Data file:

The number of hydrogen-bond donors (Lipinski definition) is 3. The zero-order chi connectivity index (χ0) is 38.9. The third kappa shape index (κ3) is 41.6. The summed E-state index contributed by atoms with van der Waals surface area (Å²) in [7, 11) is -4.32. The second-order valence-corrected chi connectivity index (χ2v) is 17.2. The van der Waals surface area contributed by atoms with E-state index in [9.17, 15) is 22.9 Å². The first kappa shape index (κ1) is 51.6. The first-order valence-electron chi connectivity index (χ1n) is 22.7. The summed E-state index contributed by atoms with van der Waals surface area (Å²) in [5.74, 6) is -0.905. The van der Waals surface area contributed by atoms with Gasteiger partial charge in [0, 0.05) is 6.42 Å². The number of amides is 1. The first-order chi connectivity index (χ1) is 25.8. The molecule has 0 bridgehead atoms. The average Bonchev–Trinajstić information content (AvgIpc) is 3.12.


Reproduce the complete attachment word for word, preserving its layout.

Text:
The number of hydrogen-bond donors (Lipinski definition) is 3. The zero-order chi connectivity index (χ0) is 38.9. The third kappa shape index (κ3) is 41.6. The summed E-state index contributed by atoms with van der Waals surface area (Å²) in [7, 11) is -4.32. The second-order valence-corrected chi connectivity index (χ2v) is 17.2. The van der Waals surface area contributed by atoms with E-state index in [9.17, 15) is 22.9 Å². The first kappa shape index (κ1) is 51.6. The first-order valence-electron chi connectivity index (χ1n) is 22.7. The summed E-state index contributed by atoms with van der Waals surface area (Å²) in [5.74, 6) is -0.905. The van der Waals surface area contributed by atoms with Gasteiger partial charge in [0, 0.05) is 6.42 Å². The number of amides is 1. The first-order chi connectivity index (χ1) is 25.8. The molecule has 0 bridgehead atoms. The average Bonchev–Trinajstić information content (AvgIpc) is 3.12.